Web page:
A federal court in Ohio recently ruled that an employee with asthma and chemical sensitivity to perfumes and scented products could pursue an Americans with Disabilities Act claim against her employer for not reasonably accommodating her disability, despite the many (albeit delayed) accommodations offered by her employer.*  The Court's decision denying a motion to dismiss the case on the complaint's allegations suggests that a fragrance-free workplace policy and/or permitting the employee to work at home may have been required accommodations.

The plaintiff had difficulty breathing at work when she was close to particular co-workers who wore a perfume "Japanese Cherry Blossom."  On one occasion, her exposure to the co-workers' perfume resulted in her seeking emergency treatment.  The co-workers allegedly mocked the plaintiff and her condition in their posts on Facebook, and they allegedly continued to wear the perfume with knowledge of its effects on her.  The other employees were allegedly not disciplined for their behavior.

The employer took no action when first informed of the plaintiff's difficulty breathing at work.  Years after first being so advised, the employer devised an interesting fix, an e-mail message to employees requesting that they not go into the plaintiff's work cubicle, but instead, communicate with her by telephone and e-mail only.  The employer also asked the plaintiff to conduct discussions with fellow employees in better ventilated open areas of the office.  After the employer rejected various accommodation requests from the plaintiff (described below), the employer suggested that she go outside to alleviate any symptoms as often as necessary, and expressed willingness to send another e-mail message to employees, requesting that they refrain from wearing "Japanese Cherry Blossom" perfume while at work.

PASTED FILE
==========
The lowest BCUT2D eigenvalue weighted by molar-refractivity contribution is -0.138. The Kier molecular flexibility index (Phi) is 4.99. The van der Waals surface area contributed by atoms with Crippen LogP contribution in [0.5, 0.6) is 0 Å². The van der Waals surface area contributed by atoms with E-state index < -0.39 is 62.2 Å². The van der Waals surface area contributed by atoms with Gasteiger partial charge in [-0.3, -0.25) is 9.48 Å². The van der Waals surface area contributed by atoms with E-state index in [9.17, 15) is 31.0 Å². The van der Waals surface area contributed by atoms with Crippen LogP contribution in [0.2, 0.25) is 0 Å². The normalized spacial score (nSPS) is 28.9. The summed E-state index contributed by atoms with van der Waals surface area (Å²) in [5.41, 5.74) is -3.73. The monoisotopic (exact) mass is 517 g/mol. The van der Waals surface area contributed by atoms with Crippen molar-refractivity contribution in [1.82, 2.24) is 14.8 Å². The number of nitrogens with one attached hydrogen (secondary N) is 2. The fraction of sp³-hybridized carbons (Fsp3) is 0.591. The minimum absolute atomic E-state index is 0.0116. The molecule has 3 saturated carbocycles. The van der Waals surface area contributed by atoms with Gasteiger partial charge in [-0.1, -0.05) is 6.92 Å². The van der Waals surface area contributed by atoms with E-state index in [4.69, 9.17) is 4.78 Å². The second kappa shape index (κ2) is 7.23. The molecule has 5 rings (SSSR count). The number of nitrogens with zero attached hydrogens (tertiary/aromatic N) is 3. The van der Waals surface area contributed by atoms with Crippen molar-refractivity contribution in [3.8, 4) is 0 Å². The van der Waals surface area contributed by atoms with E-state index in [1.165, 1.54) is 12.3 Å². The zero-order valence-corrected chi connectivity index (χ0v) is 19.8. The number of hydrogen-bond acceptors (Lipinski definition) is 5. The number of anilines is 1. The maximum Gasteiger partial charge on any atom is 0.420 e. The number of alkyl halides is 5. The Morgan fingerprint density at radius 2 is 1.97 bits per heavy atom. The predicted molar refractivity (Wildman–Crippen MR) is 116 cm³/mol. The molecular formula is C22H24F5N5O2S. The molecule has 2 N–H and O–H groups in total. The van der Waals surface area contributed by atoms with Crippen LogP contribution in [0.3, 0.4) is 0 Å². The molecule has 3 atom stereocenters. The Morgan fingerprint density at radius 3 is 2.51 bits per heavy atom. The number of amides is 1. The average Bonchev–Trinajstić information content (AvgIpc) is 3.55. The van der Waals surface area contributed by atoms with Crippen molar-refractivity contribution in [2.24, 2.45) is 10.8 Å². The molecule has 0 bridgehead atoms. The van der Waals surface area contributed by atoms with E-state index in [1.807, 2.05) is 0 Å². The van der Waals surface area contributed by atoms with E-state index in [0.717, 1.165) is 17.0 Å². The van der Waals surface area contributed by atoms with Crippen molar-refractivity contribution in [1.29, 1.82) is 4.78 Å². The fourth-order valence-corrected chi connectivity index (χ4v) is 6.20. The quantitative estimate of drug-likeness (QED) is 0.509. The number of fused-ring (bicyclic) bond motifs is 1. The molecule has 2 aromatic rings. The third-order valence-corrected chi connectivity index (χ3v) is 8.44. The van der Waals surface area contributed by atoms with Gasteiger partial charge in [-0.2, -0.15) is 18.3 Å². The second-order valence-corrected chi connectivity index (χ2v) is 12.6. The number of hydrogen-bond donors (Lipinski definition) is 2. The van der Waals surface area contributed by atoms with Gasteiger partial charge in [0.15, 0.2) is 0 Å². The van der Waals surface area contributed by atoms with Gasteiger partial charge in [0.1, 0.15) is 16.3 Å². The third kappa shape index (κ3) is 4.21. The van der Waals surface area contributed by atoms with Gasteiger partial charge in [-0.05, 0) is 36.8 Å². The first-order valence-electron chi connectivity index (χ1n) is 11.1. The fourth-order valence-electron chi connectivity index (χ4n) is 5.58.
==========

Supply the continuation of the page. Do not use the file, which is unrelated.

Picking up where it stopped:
However, the plaintiff made various accommodation requests that were rejected by the employer, and these proposals created the fact dispute allowing her to proceed with her case.  She proposed, among other things, a fragrance-free workplace policy - not just requests to employees, and not limited to "Japanese Cherry Blossom" perfume.  The Court found that such a policy may have been a reasonable measure in light of the "thoroughly unconscionable behavior" of plaintiff's fellow employees, their intentional misconduct, and the employer's failure to reprimand them.  Alternatively, the plaintiff proposed working from home.  In light of advances in communications technology since the first ADA court decisions - which rejected work from home as a reasonable accommodation - the Court ruled that the jury may reasonably find that the defendant should have granted this proposal.

* Core v. Champaign County Board of County Commissioners, Case No. 3:11-cv-166 (S.D. Ohio July 30, 2012)